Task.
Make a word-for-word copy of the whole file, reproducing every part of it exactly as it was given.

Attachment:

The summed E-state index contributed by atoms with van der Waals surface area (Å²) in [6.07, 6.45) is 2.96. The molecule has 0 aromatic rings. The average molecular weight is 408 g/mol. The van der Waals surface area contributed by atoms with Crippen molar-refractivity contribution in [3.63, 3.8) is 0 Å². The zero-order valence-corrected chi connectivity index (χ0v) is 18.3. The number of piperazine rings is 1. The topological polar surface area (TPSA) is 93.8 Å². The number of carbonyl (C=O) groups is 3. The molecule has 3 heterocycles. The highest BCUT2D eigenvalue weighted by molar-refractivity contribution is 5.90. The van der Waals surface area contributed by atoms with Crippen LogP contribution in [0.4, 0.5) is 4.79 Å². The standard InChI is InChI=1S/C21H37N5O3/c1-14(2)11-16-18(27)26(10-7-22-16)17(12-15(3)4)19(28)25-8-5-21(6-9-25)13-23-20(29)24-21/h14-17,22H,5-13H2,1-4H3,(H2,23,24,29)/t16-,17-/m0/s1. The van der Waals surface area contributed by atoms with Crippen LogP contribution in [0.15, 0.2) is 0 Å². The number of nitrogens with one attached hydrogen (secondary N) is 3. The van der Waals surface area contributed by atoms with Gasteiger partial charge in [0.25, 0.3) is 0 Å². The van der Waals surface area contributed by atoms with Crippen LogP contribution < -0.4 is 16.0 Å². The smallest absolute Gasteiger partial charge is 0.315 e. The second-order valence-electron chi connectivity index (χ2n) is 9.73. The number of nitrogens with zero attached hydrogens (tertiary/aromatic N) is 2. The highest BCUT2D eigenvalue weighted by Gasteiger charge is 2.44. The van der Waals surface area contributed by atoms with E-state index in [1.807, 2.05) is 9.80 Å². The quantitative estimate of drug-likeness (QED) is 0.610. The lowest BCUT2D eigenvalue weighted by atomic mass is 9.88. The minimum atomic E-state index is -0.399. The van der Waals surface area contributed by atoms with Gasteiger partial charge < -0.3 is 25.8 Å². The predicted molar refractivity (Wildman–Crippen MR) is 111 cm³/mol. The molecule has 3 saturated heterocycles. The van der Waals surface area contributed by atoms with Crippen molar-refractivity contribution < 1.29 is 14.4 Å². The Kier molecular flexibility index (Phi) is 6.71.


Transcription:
The summed E-state index contributed by atoms with van der Waals surface area (Å²) in [6.07, 6.45) is 2.96. The molecule has 0 aromatic rings. The average molecular weight is 408 g/mol. The van der Waals surface area contributed by atoms with Crippen molar-refractivity contribution in [3.63, 3.8) is 0 Å². The zero-order valence-corrected chi connectivity index (χ0v) is 18.3. The number of piperazine rings is 1. The topological polar surface area (TPSA) is 93.8 Å². The number of carbonyl (C=O) groups is 3. The molecule has 3 heterocycles. The highest BCUT2D eigenvalue weighted by molar-refractivity contribution is 5.90. The van der Waals surface area contributed by atoms with Crippen LogP contribution in [0.4, 0.5) is 4.79 Å². The standard InChI is InChI=1S/C21H37N5O3/c1-14(2)11-16-18(27)26(10-7-22-16)17(12-15(3)4)19(28)25-8-5-21(6-9-25)13-23-20(29)24-21/h14-17,22H,5-13H2,1-4H3,(H2,23,24,29)/t16-,17-/m0/s1. The van der Waals surface area contributed by atoms with Crippen LogP contribution in [0.15, 0.2) is 0 Å². The number of nitrogens with one attached hydrogen (secondary N) is 3. The van der Waals surface area contributed by atoms with Gasteiger partial charge in [0.25, 0.3) is 0 Å². The van der Waals surface area contributed by atoms with Crippen LogP contribution < -0.4 is 16.0 Å². The smallest absolute Gasteiger partial charge is 0.315 e. The second-order valence-electron chi connectivity index (χ2n) is 9.73. The number of nitrogens with zero attached hydrogens (tertiary/aromatic N) is 2. The highest BCUT2D eigenvalue weighted by Gasteiger charge is 2.44. The van der Waals surface area contributed by atoms with E-state index in [1.807, 2.05) is 9.80 Å². The quantitative estimate of drug-likeness (QED) is 0.610. The lowest BCUT2D eigenvalue weighted by atomic mass is 9.88. The minimum atomic E-state index is -0.399. The van der Waals surface area contributed by atoms with Gasteiger partial charge < -0.3 is 25.8 Å². The predicted molar refractivity (Wildman–Crippen MR) is 111 cm³/mol. The molecule has 3 saturated heterocycles. The van der Waals surface area contributed by atoms with Crippen molar-refractivity contribution < 1.29 is 14.4 Å². The Kier molecular flexibility index (Phi) is 6.71.